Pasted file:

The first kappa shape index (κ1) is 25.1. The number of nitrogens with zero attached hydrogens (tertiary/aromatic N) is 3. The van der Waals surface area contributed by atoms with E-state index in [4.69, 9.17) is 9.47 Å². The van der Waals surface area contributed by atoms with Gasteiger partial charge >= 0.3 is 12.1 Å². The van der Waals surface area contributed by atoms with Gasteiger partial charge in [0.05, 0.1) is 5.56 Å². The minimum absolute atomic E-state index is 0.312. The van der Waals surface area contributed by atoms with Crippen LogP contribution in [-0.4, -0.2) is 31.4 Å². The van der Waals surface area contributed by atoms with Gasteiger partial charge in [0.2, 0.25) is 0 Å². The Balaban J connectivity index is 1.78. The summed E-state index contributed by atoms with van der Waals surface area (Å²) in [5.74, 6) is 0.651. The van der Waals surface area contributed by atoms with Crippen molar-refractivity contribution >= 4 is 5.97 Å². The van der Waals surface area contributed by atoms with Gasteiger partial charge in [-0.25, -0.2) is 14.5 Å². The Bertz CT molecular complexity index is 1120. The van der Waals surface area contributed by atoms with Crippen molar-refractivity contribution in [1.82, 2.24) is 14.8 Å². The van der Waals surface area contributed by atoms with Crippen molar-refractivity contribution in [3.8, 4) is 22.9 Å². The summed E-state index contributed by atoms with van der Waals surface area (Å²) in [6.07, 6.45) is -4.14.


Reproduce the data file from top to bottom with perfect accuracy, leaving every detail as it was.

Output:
The first kappa shape index (κ1) is 25.1. The number of nitrogens with zero attached hydrogens (tertiary/aromatic N) is 3. The van der Waals surface area contributed by atoms with E-state index in [4.69, 9.17) is 9.47 Å². The van der Waals surface area contributed by atoms with Gasteiger partial charge >= 0.3 is 12.1 Å². The van der Waals surface area contributed by atoms with Gasteiger partial charge in [0.05, 0.1) is 5.56 Å². The minimum absolute atomic E-state index is 0.312. The van der Waals surface area contributed by atoms with Crippen LogP contribution in [-0.4, -0.2) is 31.4 Å². The van der Waals surface area contributed by atoms with Gasteiger partial charge in [0.2, 0.25) is 0 Å². The Balaban J connectivity index is 1.78. The summed E-state index contributed by atoms with van der Waals surface area (Å²) in [5.74, 6) is 0.651. The van der Waals surface area contributed by atoms with Crippen molar-refractivity contribution >= 4 is 5.97 Å². The van der Waals surface area contributed by atoms with Gasteiger partial charge in [-0.25, -0.2) is 14.5 Å². The Bertz CT molecular complexity index is 1120. The van der Waals surface area contributed by atoms with Crippen molar-refractivity contribution in [1.82, 2.24) is 14.8 Å². The van der Waals surface area contributed by atoms with Crippen molar-refractivity contribution in [3.8, 4) is 22.9 Å². The summed E-state index contributed by atoms with van der Waals surface area (Å²) in [6.07, 6.45) is -4.14.